November 21, 2014

MacArthur Left But Volckmann Remained

volckmann-and-valdes-07-july-1945

macarthur

Almost everyone from my generation (baby boomers) knows the quote by General Douglas MacArthur wherein he says, “We Shall Return” in reference to when he was ordered to leave the Philippines in 1942 to command allied forces in the Southwest Pacific Command.

What you may not know is that many men under his command didn’t just surrender as they were ordered, but instead they avoided the Bataan Death March and other atrocities by traveling to northern Luzon where they waged the fight of their lives. One of these men is the subject of this article. His name was Russell W. Volckmann and he was from Clinton, Iowa.

Volckmann

We first were made aware of Colonel Volckmann (his rank in 1941) after reading a small book published by the The Clinton Herald, and written by Gary Herrity. Herrity’s reference to the book written after the war entitled “We Remained” (1954) by Volckmann caught our interest, and after waiting about a week for an interlibrary loan, we were able to read this previously unknown (to us) account of Russ Volckmann’s three years behind the lines fighting against the Japanese invaders.

While Volckmann wasn’t the only person to remain on the island, he was one of four men to help build the guerrilla forces and lead them, along with many brave Filipino citizens, in a three year endeavor to survive and thwart the ruthless ‘Japs’.

volckmann-and-valdes-07-july-1945

Philippine Army Chief of Staff Major Gen. Basilio J. Valdes (L) posing outside command post w. legendary Luzon guerrilla leader Colonel Russell Volckmann (R).  LIFE photo

I would like to make a special point of mentioning that if it wasn’t for the extreme courage and sacrifices that were made by the Philippine people, the outcome of the war and the survival of Volckmann and his compatriots would never  have happened as it did.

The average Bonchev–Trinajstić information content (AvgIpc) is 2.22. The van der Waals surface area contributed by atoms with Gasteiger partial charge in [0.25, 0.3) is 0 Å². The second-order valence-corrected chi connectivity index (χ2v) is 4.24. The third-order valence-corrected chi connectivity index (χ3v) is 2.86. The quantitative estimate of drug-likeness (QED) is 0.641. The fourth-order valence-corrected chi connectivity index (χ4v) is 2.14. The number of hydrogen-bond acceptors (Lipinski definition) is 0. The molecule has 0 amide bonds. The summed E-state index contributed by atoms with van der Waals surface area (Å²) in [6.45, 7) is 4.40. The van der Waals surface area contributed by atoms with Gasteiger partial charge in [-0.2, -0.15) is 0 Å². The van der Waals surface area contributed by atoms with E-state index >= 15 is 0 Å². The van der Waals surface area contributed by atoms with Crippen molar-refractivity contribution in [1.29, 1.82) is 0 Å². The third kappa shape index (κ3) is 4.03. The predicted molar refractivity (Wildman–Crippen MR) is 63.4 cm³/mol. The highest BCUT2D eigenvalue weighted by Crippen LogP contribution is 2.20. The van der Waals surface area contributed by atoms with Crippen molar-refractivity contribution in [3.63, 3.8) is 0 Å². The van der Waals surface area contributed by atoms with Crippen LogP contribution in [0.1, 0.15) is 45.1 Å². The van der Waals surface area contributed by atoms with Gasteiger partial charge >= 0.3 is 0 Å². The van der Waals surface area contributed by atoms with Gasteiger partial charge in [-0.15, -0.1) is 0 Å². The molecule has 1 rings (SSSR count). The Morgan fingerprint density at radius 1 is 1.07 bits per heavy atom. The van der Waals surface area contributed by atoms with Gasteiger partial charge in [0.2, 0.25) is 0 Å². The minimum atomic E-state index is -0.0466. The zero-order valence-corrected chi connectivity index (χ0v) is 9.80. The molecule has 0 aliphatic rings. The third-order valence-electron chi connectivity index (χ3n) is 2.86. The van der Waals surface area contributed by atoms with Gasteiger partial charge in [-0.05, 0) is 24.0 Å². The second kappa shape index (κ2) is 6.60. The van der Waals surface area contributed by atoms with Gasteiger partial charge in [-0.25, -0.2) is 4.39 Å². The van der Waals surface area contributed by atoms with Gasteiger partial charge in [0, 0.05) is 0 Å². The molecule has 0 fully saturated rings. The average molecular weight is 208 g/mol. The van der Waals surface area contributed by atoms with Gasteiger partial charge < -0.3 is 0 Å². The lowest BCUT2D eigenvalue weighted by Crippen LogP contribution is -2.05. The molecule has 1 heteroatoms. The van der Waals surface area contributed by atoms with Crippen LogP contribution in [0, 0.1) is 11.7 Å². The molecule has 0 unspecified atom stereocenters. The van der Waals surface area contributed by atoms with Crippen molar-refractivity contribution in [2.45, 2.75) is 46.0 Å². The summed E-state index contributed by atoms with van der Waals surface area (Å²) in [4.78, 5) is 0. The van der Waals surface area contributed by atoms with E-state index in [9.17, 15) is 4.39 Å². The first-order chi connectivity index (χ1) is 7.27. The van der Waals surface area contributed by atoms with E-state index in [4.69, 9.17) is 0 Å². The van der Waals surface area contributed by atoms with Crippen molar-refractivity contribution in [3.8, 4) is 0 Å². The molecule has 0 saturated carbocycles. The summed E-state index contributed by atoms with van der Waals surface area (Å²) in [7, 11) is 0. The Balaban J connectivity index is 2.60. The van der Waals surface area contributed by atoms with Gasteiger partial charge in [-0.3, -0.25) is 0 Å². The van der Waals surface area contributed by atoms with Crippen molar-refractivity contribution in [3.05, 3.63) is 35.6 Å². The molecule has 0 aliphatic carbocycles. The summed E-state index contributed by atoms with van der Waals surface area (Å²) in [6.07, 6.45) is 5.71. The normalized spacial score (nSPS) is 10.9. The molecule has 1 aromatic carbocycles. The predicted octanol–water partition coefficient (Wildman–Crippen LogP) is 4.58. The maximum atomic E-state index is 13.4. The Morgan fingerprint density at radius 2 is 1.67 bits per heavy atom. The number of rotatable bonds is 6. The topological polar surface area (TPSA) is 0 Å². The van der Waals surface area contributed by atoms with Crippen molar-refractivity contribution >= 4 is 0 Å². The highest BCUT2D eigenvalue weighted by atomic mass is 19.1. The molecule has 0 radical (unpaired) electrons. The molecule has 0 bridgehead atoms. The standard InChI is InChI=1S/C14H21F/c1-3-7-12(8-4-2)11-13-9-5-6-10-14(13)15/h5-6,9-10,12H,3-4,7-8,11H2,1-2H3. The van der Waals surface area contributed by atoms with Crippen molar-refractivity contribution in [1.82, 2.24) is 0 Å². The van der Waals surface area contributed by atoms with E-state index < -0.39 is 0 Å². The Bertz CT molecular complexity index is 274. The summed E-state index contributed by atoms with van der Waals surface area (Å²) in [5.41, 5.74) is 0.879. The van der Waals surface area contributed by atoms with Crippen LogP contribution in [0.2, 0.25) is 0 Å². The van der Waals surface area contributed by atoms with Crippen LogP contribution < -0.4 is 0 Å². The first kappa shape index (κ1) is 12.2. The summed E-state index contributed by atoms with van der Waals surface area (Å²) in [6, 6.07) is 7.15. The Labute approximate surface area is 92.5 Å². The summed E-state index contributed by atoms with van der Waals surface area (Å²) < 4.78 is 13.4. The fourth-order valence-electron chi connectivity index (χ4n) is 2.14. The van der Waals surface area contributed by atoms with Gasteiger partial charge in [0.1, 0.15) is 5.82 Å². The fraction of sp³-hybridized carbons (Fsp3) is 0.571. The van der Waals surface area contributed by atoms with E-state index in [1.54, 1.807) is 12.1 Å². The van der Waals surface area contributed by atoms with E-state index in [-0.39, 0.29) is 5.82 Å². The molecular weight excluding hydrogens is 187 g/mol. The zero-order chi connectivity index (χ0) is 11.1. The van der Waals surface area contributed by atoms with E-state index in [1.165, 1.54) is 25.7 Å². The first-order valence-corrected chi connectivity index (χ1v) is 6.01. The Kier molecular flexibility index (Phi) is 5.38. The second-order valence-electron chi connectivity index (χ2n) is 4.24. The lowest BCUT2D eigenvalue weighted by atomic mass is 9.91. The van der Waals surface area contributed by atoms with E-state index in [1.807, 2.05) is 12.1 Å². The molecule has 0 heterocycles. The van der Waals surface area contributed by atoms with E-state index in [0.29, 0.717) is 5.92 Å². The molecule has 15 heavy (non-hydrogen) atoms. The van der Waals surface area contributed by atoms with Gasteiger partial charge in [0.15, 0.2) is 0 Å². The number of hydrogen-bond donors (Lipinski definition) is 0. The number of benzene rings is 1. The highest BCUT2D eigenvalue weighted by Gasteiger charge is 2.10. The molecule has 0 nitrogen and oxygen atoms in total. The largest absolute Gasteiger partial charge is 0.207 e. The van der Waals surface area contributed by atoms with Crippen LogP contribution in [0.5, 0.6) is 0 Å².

Russell Volckman went on to become a Brigadeer General after the war, and is noted even now as one of the proponents of the use of guerilla warfare that has since become one of the effective methods of defence. Volckmann was often sought out as a military consultant on this subject.

Volckmann’s book is well worth reading, not only for American historians, but for Filipino historians too.  My husband is also from Clinton, Iowa.  He said that he never remembered hearing about Colonel Volckmann, or being taught about his importance  in American history in any of his classes throughout his school years.

We cannot forget these heroes!

Sources:

Golden Oldies of Clinton History, Vol. 2 – Gary Herrity (2003-08)

We Remained – Russell W. Volckmann (1954)

IMHO: Why There Must Be Wars

 

 

As I watched the last episode of Ken Burns’ “The War” tonight it came to me why there must be wars. No doubt, if you are male you will disagree with me, but I think my theory has some merit. Yeah, I know, Darwin’s was first.

The male of the species is designed to do one thing. Procreate. Oh sure, they can tune a car, or swing a sledge hammer, or even make a peanut butter sandwich (if someone lays out the bread and a knife…) :wink:. Unfortunately, human males are prone to aggression, and therein lies the check that will balance out their propensity to mate and create too many more children with wild abandon.

 

Can you imagine what our planet would be like if there had not been wars since time immemorial? As sad and ghastly as it is, millions and millions of young men (the ones who traditionally fight wars) have died in all the wars, and in so doing, have kept the population on our planet more in check than if there were no wars.

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Don’t misunderstand. I hate war, but I think I understand the necessity for it. Just as there are winners of the Darwin Awards to keep the gene pool clean, the aggression in men is genetically in place in order to keep us from being overrun by too many of our species.

Next time, just hold the beer for bubba while he shows you how this theory works. :twisted:

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